Fixed Income

US treasury markets benefitted from a flight to safety as investors witnessed a further escalation in the US-China trade war and Fed Chair Jerome Powell assured markets that accommodative policy would remain in place. Longer dated bonds rallied with the yield on 10yr USTs falling 8bps on Friday while over the course of the week yields were maringally lower. Yields on the 2yr UST rose over the week (5bps) and the 2yr10yr spread closed inverted at the end of the week.

Jerome Powell noted in his commentary at the Jackson Hole meeting of central bankers that market perception of policy had helped to ease financial conditions and that the Fed would continue to support growth through “appropriate” policy. The vice chair of the Fed, Richard Clarida, said the cental bank took its decisions “one meeting at a time” but markets remain heavily tilted in favour of further easing. Markets are pricing in a 100% chance of a cut at the September meeting of the FOMC, with more than 85% chance of a 25bps cut while the probability of a further 25pbs cut in October is more than 60%.

The decline in benchmark yields was not restricted to the US with yields on 10yr Bunds and Gilts falling as well, closing down 3bps and almost 4bps respectively.

Fitch cut Lebanon’s sovereign rating to ‘CCC’ owing to pressure on the government’s ability to service debt and the country’s persistent, and large, twin deficits.


USD ended the week lower as comments from the Federal Reserve Chairman Jerome Powell reinfornced expectations of another rate cut next month. Further, the US President continued his tirade against a strong USD and fuelled speculation over a possible direct intenvention. The DXY index ended the week with losses of -0.5%.

Elsewhere, the offshore CNY closed at 7.13, its lowest level on record. The extension of the trade war with increased intensity appeared to weigh on CNY. The move in offshore CNY had a dorect impact on other emerging market currencies as well. The JP Morgan EM FX index lost -0.4% last week.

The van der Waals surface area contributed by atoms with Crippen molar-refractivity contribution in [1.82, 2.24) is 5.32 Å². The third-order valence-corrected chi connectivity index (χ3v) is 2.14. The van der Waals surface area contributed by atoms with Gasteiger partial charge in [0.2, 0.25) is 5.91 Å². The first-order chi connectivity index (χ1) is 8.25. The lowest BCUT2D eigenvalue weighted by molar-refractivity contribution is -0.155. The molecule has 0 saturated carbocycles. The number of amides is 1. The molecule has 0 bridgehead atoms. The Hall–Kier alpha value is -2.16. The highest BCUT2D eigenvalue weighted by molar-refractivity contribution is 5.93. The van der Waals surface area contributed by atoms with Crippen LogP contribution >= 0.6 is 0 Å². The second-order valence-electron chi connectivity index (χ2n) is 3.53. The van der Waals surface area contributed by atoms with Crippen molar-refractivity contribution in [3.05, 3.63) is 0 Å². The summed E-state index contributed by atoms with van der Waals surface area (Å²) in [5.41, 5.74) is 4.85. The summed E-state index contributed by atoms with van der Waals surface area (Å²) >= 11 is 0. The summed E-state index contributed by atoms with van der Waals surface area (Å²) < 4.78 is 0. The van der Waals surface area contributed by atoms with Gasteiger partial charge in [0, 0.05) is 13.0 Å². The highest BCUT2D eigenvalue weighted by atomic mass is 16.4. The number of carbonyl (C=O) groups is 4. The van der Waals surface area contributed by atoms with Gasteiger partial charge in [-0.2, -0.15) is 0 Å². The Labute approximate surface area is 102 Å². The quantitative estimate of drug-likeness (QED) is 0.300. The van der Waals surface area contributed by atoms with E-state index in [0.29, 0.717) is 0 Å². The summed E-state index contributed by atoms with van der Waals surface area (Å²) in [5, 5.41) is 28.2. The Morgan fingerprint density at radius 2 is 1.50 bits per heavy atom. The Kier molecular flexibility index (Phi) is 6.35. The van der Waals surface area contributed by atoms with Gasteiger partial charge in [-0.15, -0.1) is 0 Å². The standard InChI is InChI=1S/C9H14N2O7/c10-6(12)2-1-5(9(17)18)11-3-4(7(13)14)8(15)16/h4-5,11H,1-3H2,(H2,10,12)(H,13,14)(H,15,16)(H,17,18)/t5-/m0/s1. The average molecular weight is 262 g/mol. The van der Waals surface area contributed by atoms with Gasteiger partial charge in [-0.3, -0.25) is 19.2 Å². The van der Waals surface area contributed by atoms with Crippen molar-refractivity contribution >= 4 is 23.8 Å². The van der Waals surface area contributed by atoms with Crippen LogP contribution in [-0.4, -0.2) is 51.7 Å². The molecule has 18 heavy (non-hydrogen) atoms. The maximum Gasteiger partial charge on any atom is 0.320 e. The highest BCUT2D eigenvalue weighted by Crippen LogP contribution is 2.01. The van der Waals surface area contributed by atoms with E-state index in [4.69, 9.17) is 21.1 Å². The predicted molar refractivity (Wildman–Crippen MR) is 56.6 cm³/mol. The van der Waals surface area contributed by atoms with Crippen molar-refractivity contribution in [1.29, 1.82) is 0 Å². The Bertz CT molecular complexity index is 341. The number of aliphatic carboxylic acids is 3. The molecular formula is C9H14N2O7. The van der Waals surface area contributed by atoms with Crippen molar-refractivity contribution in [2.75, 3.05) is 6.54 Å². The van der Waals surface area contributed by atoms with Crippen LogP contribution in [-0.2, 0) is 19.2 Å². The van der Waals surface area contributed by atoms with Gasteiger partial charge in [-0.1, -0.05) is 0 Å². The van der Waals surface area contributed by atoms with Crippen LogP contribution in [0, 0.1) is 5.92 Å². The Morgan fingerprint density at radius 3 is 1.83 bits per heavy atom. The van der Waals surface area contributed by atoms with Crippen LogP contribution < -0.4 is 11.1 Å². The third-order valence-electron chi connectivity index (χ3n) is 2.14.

Regional equities started the week on a negative note following weak global cues and sharp sell-off in developed market over the weekend. Almost all major indices closed in negative territory with the exception of the EGX 30 index. Egyptian equities appeared to benefit from the decision of the central bank to cut rates. The sell-off across other indices was broadbased and led by market heavyweights.

In terms of stocks, Emaar Properties dropped -4.0% and Aldar Properties declined -4.1%.


The latest escalation of the US-China trade war helped to sink oil markets at the end of the week with both Brent and WTI futures declining on Friday. Over the course of the week WTI fell almost 1.3% while Brent managed a gain of almost 1.2%. Considering the scale of negative economic news coming out at the end of the week, the performance of crude futures was relatively healthy. However, as markets are likely of adopt an increasingly risk-off tone as the fallout of the US-China trade war becomes clear, we would expect to see the trajectory for crude set more and more by non-oil specific headlines in the coming weeks.

Forward curves showed a mixed performance last week with longer dated Brent spreads widening their backwardation while WTI weakened as news that China will impose tariffs on US crude raised the prospect of inventory builds or price discounting. Spreads at the front of the curve strengthened in both Brent and WTI. Dubai spreads strengthened, closing at USD 1.93/b in 1-3 month spreads despite few new headlines from the Middle East. The UK has announced it will send an additional warship to the Gulf region to ensure security of UK-flagged vessels passing through the Strait of Hormuz.

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Written By

Edward Bell Head of Market Economics